Pay careful attention to yourselves and to all the flock, in which the Holy Spirit has made you overseers, to care for the church of God, which he obtained with his own blood. Acts 20:28
The calling of an overseer (pastor) is a serious and weighty calling. Paul Tripp, a pastor and biblical counselor, calls it a dangerous calling. Is this hyperbolic language? How can that be true when many people think pastors only work one day a week?
God Calls Overseers
The truth is, the calling of a pastor is weighty, in part, because God himself does the calling. Notice our fighter verse says that it’s the Holy Spirit who has made them overseers of God’s church. When someone who has great authority calls you to do something, the weightiness of that thing increases because of their authority.
Calling the Unqualified
Jesus calls ordinary men to shepherd his flock. From one perspective, this makes absolutely no sense. How can men who are broken themselves care for other broken sheep? Paul gives us a clue when he wrote, “But we have this treasure in jars of clay, to show that the surpassing power belongs to God and not to us” (2 Corinthians 4:7). God uses unqualified, undeserving men to lead his church to show his power and grace. Our wise God knows what he is doing. And in his sovereign plan, God uses imperfect men to lead his church in order to shine the light of the gospel more clearly.
Loving His Church
And make no mistake, God’s calling of overseers in the church is an act of love. The church is the bride of Christ, the body of Christ, and the family of God. God loves the church so deeply that he obtained it with his own blood. The greater the cost, the greater the value. That means nothing is more valuable to Jesus than the church, his bride. If God were willing to go to that length to demonstrate his unfailing love, wouldn’t it make sense that every other decision he makes about the church would be a reflection of that love?
Shepherding the Shepherds
If all this is true, then it only makes sense that God’s church learn to trust and follow their overseers. In spite of their flaws, in spite of previous wounds, in spite of the fears. To trust the leadership of shepherds and overseers is really to trust the leadership of Jesus himself, the Chief Shepherd and Overseer of your soul (1 Peter 2:25).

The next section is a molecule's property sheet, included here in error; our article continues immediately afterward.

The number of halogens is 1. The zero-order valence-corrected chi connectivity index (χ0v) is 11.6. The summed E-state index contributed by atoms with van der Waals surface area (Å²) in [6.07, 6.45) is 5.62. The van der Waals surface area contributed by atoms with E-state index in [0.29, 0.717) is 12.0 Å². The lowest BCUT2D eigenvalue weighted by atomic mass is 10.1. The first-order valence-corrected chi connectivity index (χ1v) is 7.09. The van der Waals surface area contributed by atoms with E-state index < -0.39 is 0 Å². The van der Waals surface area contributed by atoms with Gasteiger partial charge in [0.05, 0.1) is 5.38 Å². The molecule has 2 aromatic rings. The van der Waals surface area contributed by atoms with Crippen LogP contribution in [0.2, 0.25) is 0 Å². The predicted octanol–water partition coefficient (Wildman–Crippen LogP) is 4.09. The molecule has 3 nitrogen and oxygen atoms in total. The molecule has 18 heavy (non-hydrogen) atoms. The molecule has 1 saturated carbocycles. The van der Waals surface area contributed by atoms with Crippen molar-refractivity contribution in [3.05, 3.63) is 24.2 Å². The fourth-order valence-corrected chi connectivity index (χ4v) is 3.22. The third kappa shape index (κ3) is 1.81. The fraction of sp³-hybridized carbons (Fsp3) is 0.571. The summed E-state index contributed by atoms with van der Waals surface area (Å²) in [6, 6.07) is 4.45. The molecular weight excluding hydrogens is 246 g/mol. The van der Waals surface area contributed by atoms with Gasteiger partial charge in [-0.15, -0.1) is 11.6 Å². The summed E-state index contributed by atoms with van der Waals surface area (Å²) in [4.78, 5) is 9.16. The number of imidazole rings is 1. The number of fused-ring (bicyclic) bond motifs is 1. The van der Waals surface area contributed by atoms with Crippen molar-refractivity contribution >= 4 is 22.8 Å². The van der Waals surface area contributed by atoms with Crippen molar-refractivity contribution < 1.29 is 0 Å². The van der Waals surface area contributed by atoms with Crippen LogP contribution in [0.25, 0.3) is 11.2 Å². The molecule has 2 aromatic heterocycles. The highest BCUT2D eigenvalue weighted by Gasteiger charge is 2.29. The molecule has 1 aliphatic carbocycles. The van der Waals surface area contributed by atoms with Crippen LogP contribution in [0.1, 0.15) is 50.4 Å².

Let me suggest a few ways you can care for (shepherd) your shepherds:
1. Pray for them
The needs are great. The burdens are overwhelming. There are no set hours. They are on call 24/7. They have families of their own to shepherd as well. Pray that God grants them the grace to shepherd all those under their care. One of the greatest blessings of serving at my church is the knowledge that so many church members are praying for me and my family. This is one of the greatest ways my church family cares for me.
2. Follow them
This one may be hard for some. Submitting to authority is not popular in our society. But, in God’s church, leadership is not given authority to rule over others, but to serve others (Matthew 20:25-28). Overseers are called to make decision, cast vision, preach God’s Word, set an example for the flock, govern the church. The Bible actually makes the case that when a church makes it hard for pastors to lead with joy it’s actually the church itself that suffers most (Hebrews 13:17).
3. Love them
Express your appreciation to your pastors. Forgive them when they make mistakes. Show them love in tangible ways. Make sure their family is provided for. Give them time off. If possible, let them go to a pastors’ conference to get refreshed. Again, I want to brag on my church for the incredible ways they do this for the pastors. I have not been loved by a group of people more sincerely and generously than I have at Grace. I am humbled by the ways my church family cares for me. It is a priceless gift.